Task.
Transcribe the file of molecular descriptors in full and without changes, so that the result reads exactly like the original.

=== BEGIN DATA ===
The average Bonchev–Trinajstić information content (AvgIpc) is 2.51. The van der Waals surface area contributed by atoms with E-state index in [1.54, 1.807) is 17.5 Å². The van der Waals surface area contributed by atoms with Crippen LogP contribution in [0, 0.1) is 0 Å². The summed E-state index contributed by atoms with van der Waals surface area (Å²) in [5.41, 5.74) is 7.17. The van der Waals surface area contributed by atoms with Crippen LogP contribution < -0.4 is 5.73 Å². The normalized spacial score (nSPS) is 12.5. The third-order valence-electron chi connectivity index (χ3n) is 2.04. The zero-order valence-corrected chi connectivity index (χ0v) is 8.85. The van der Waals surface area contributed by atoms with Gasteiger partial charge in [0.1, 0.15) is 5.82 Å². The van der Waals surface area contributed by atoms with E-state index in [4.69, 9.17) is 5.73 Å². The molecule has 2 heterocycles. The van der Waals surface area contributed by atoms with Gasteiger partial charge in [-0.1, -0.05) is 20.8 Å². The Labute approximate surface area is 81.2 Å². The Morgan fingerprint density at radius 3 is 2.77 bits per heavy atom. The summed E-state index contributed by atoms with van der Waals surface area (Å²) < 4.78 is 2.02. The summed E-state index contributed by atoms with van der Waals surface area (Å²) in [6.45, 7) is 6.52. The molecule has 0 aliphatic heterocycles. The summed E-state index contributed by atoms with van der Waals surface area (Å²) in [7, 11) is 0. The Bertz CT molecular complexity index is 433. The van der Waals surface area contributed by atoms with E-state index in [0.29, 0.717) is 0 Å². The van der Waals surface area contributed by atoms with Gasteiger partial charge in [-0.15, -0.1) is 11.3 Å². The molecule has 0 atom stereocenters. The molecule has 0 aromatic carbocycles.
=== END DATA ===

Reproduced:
The average Bonchev–Trinajstić information content (AvgIpc) is 2.51. The van der Waals surface area contributed by atoms with E-state index in [1.54, 1.807) is 17.5 Å². The van der Waals surface area contributed by atoms with Crippen LogP contribution in [0, 0.1) is 0 Å². The summed E-state index contributed by atoms with van der Waals surface area (Å²) in [5.41, 5.74) is 7.17. The van der Waals surface area contributed by atoms with Crippen LogP contribution < -0.4 is 5.73 Å². The normalized spacial score (nSPS) is 12.5. The third-order valence-electron chi connectivity index (χ3n) is 2.04. The zero-order valence-corrected chi connectivity index (χ0v) is 8.85. The van der Waals surface area contributed by atoms with Gasteiger partial charge in [0.1, 0.15) is 5.82 Å². The van der Waals surface area contributed by atoms with E-state index in [4.69, 9.17) is 5.73 Å². The molecule has 2 heterocycles. The van der Waals surface area contributed by atoms with Gasteiger partial charge in [-0.1, -0.05) is 20.8 Å². The Labute approximate surface area is 81.2 Å². The Morgan fingerprint density at radius 3 is 2.77 bits per heavy atom. The summed E-state index contributed by atoms with van der Waals surface area (Å²) < 4.78 is 2.02. The summed E-state index contributed by atoms with van der Waals surface area (Å²) in [6.45, 7) is 6.52. The molecule has 0 aliphatic heterocycles. The summed E-state index contributed by atoms with van der Waals surface area (Å²) in [7, 11) is 0. The Bertz CT molecular complexity index is 433. The van der Waals surface area contributed by atoms with E-state index in [0.29, 0.717) is 0 Å². The van der Waals surface area contributed by atoms with Gasteiger partial charge in [-0.15, -0.1) is 11.3 Å². The molecule has 0 atom stereocenters. The molecule has 0 aromatic carbocycles.